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dc.contributor.authorPearson, Stuart
dc.date.accessioned2015-11-19T22:17:28Z
dc.date.available2015-11-19T22:17:28Z
dc.date.issued2015
dc.identifier.urihttps://hdl.handle.net/10182/6759
dc.description.abstractGroundwater is a crucial natural resource in New Zealand, as it is used to support many environmental, economic, social and cultural aspects of the country. However, in recent years the quality of our groundwater resources has begun to degrade and is now of great concern, especially in the Canterbury region. The degradation of the groundwater has occurred over many years and is the result from a number of direct and indirect effects, but quite notably nitrogen, in the form of nitrates, used in intensive agricultural activities has been identified as one of the major contributors to this degradation. Nitrate contamination in groundwater can cause issues to the environment and to the people that rely on resource. These issues can range from increase in toxic algal blooms, to degradation of aquatic habitat, and it can cause biological effects to humans, such as blue baby syndrome. Local government agencies, such as Environment Canterbury (ECan), have now had to implement strategies and methods to monitor groundwater quality to address this situation. One of these methods that ECan has used is the development of risk maps for identifying groundwater vulnerability to nitrate contamination, which is based on water quality monitoring data. There are other methods used around the world for predicting vulnerability maps for groundwater contamination, with the most common method being the GIS-based DRASTIC model. This model produces vulnerability values that are reflected on a map, which represent the vulnerability of the groundwater from contamination, such as nitrate contamination. However, ECan has not implemented this model as a method for groundwater vulnerability. This research involves developing a DRASTIC model map for nitrate vulnerability in groundwater for the central and southern Canterbury region and comparing it with the vulnerability map produced by ECan. By doing this research, it will identify whether the DRASTIC map could be a reliable and therefore a viable monitoring tool for nitrate vulnerability in groundwater for the Canterbury region, in order to help manage Canterbury’s crucial natural groundwater resource. This dissertation presents results of a completed DRASTIC map, along with seven key areas that were identified on both the DRASTIC map and the ECan map, which were used for comparison. The comparison identified whether the vulnerability values produced on the DRASTIC map were able to predict reliable results in identifying areas of groundwater that are vulnerable to nitrate contamination based off of the nitrate concentrations represented on the ECan vulnerable map. The results showed that five of the seven key areas used comparison showed reliable results for the DRASTIC mode for the Canterbury region. In these areas the DRASTIC model was able to show that it could be used to predict areas of groundwater that are vulnerable to nitrate contamination that may potentially receive further nitrate contamination in the future. The other two key areas used for comparison showed some unreliable results, as current nitrate concentrations shown on the ECan’s maps were far greater than the vulnerability values provided by the DRASTIC model. From this it was gathered that the DRASTIC model has limitations, as the current nitrate concentrations on the ECan map were a result of current land use activities, which the DRASTIC model does not consider. Overall, from the comparison of these seven key areas, the results suggest that the DRASTIC model could be a useful monitoring tool in the future, which can be used to identify nitrate contamination in groundwater. The DRASTIC model should be used alongside other current methods that are used for monitoring groundwater contamination. The model can also then be applied to the applications of the DRASTIC model that were identified by the EPA, which will be useful for future management of the groundwater resources in the Canterbury region. Therefore it is suggested that the DRASTIC model is a reliable and a viable method as a monitoring tool for identifying areas of groundwater that are vulnerable to nitrate contamination in the Canterbury region.en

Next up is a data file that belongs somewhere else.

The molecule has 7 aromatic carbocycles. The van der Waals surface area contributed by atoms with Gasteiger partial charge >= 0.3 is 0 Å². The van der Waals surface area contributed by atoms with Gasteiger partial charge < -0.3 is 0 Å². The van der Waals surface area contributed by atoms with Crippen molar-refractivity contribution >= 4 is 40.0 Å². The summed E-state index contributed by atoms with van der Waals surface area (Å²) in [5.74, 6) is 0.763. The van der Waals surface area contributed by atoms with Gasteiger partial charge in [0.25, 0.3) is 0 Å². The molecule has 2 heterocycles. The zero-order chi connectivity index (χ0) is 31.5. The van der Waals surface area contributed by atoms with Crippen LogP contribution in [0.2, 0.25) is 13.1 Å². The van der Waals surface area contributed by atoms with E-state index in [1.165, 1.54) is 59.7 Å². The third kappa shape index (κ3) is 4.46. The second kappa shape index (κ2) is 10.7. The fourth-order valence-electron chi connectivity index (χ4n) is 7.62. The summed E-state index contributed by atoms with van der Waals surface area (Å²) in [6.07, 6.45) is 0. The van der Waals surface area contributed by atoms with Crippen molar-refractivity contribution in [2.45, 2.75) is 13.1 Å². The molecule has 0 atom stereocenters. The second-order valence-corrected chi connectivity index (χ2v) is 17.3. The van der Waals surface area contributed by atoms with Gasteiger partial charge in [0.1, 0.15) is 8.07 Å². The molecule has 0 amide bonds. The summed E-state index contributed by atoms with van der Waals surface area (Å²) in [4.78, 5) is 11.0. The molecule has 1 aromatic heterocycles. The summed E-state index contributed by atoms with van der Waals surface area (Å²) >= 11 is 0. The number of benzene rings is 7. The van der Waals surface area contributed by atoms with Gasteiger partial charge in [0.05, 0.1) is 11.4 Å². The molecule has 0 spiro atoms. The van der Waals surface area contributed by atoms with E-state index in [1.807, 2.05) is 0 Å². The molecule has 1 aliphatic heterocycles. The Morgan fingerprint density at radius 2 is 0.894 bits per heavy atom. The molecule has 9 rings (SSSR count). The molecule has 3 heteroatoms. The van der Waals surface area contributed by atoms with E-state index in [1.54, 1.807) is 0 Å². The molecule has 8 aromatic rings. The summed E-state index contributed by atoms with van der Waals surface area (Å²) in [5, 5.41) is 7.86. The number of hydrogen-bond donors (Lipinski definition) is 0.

dc.language.isoenen
dc.publisherLincoln Universityen
dc.rights.urihttp://creativecommons.org/licenses/by-nd/4.0/*
dc.subjectDRASTICen
dc.subjectgroundwateren
dc.subjectgroundwater contaminationen
dc.subjectnitrateen
dc.subjectvulnerabilityen
dc.subjectwater qualityen
dc.subjectEnvironment Canterburyen
dc.titleIdentifying groundwater vulnerability from nitrate contamination: comparison of the DRASTIC model and Environment Canterbury’s methoden
dc.typeDissertationen
thesis.degree.nameMaster of Applied Scienceen
lu.thesis.supervisorDoscher, Crile
lu.contributor.unitDepartment of Environmental Managementen
dc.subject.anzsrc040603 Hydrogeologyen
dc.subject.anzsrc050209 Natural Resource Managementen
dc.rights.licenceAttribution-NoDerivatives 4.0 International*


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